The scene was just so scruffy and western and full of California character.
I scrambled up the rocks and set the cam just above the seep, where the post could grab some dirt, and a well-worn game trail trickled down from the hillside.
Unfortunately, it lasted only 3 nights. When I picked the cam up, the post was 1/2 out of the ground, bent back, and the cam facing the sun.
A neat trick too - since I had pounded the long post in 12 inches, and had piled large rocks around it. Oh - it was also tucked into a yucca - the plant lovingly called "Spanish Bayonet."
So whatever got it, did so with stealth, or by day, because the camera was set for night only, and no photo was caught of the assault.
Yet, in just 3 nights, some fun photos were caught.
As usual, the gray foxes were the first to show, scratch and sniff the scene:
I believe the laid-backed ears and pointed down tail is a sign of submissiveness. I.e., foreground fox is saying "hey - when you're done - I'd, ya know... like a sniff too, ya know..."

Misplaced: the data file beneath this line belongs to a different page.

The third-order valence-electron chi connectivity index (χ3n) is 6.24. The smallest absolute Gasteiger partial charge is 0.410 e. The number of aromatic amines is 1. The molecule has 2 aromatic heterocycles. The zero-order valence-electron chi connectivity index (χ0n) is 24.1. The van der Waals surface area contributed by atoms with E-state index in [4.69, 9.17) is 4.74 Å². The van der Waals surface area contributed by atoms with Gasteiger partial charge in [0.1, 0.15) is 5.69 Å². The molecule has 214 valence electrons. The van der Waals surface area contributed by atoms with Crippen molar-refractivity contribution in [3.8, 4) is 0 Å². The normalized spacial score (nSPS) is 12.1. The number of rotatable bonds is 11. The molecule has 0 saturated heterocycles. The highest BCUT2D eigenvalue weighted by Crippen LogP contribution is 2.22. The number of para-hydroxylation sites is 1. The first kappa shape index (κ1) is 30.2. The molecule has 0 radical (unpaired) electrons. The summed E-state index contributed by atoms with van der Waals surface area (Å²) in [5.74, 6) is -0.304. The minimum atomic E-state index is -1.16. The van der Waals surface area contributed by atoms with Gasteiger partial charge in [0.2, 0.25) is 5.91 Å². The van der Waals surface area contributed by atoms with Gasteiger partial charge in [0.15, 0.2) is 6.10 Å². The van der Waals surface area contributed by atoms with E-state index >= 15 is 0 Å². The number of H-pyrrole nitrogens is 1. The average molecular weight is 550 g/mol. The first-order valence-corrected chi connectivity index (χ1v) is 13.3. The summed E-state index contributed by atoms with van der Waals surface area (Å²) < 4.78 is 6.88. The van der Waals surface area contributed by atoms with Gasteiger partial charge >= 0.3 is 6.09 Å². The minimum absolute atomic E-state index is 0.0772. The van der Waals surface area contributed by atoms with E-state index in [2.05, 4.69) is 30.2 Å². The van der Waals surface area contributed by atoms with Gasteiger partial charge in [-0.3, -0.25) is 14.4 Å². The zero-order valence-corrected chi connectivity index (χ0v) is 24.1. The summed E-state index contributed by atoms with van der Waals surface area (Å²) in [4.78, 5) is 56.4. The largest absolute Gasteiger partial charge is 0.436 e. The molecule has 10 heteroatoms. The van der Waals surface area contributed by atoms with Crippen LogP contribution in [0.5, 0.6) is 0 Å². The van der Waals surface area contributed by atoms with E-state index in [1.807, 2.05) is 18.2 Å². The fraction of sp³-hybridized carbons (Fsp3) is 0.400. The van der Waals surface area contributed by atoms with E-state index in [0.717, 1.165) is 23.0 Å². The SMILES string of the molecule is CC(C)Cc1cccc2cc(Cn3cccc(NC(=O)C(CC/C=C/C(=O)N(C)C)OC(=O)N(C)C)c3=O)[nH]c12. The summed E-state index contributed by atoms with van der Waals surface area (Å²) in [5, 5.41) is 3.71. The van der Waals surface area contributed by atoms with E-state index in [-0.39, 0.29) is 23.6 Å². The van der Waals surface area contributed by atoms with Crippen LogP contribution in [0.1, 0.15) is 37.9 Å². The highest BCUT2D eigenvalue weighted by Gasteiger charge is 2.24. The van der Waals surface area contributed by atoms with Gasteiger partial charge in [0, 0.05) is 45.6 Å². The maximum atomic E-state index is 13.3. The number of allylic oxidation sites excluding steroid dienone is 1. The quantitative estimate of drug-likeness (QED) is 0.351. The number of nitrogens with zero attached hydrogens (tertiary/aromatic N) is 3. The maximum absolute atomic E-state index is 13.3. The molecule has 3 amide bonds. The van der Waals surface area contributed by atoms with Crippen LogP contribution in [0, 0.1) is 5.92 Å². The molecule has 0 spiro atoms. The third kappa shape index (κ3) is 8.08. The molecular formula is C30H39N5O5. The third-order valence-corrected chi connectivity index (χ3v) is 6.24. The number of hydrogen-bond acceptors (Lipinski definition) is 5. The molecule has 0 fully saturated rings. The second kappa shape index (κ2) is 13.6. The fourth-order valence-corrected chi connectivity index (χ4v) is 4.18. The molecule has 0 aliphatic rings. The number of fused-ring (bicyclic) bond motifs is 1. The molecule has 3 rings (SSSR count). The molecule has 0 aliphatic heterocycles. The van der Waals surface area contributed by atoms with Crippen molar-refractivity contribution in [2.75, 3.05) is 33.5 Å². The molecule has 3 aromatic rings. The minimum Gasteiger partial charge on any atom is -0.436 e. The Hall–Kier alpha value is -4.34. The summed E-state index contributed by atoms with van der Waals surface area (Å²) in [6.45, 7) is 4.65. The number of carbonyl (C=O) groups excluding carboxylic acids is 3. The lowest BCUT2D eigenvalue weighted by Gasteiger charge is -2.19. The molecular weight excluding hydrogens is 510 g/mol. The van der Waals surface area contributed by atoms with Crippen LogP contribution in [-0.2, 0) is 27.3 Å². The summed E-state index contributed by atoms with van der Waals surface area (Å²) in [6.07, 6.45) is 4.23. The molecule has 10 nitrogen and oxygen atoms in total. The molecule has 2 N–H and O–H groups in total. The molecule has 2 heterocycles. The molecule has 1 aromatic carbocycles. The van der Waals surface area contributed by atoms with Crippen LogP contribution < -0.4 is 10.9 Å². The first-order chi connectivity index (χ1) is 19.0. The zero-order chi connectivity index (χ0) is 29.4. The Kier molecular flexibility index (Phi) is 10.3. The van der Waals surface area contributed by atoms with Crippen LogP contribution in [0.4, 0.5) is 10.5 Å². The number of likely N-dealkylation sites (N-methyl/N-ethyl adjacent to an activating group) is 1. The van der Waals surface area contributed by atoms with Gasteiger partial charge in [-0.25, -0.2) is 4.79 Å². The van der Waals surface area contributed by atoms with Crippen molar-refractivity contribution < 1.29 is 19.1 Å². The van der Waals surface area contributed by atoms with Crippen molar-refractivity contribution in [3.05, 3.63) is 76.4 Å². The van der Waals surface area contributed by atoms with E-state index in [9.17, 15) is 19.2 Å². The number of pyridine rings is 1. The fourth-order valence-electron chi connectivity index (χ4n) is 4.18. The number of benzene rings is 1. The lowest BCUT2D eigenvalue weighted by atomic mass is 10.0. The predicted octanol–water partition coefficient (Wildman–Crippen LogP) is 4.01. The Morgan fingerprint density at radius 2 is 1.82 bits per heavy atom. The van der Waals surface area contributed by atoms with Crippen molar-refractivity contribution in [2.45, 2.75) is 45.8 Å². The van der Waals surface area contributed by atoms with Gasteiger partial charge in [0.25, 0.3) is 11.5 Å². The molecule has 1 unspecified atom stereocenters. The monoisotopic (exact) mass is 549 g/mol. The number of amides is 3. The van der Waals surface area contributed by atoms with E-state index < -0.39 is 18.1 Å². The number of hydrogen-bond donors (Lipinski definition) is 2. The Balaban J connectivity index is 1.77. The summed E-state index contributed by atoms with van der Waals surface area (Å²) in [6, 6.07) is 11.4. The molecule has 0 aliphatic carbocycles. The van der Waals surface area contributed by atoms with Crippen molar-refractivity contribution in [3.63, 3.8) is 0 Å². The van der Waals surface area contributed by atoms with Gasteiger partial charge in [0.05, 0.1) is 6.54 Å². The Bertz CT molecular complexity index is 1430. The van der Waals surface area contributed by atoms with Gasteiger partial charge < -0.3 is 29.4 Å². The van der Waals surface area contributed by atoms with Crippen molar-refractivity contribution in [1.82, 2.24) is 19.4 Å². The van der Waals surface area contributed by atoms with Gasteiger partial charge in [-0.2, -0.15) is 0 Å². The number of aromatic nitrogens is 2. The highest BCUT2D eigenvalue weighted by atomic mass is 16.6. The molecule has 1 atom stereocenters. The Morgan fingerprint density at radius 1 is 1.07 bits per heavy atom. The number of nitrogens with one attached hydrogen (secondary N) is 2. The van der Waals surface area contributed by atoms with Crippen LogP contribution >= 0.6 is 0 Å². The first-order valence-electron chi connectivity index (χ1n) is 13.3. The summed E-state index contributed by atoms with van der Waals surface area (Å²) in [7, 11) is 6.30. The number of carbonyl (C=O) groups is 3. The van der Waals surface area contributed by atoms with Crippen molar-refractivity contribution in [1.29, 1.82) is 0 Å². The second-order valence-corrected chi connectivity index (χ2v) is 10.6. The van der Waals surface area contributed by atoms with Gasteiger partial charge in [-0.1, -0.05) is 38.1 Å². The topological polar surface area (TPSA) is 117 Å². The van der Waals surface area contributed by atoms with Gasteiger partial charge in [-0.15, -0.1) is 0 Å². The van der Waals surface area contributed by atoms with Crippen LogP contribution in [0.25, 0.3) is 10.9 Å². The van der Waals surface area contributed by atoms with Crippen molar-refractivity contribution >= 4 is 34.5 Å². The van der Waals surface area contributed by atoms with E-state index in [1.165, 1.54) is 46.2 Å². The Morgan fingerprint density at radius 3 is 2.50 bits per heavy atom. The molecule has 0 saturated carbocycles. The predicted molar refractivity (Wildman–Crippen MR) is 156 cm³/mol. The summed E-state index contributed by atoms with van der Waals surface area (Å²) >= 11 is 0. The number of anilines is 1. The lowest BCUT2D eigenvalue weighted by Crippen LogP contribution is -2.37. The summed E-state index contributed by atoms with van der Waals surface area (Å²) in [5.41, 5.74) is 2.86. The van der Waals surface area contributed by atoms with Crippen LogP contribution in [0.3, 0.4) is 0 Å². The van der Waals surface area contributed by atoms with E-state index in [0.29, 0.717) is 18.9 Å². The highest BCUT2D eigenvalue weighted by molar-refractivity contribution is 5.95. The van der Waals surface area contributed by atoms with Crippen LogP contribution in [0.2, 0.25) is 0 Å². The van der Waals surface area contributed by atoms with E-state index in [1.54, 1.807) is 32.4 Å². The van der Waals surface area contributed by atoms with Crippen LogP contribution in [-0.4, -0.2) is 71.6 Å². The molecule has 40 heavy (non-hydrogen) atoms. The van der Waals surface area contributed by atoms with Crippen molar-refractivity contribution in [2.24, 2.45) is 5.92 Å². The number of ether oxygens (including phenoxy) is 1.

On night 2, this brownish black bear showed to also enjoy the scents of the scene. Perhaps this is the brute that bear-handled the camera? That grin seems to foreshadow such mischief...
And, on night 3, this sleek bob strutted through...
And that's all she wrote. After that the cam stared into the sky, and the eneloops slowly died.
But I'm definitely gonna give this spot another try.
This Tehachapi mystery needs a sequel.
- The Nature of a Man (this blog) - posts about cam trapping in the Tehachapis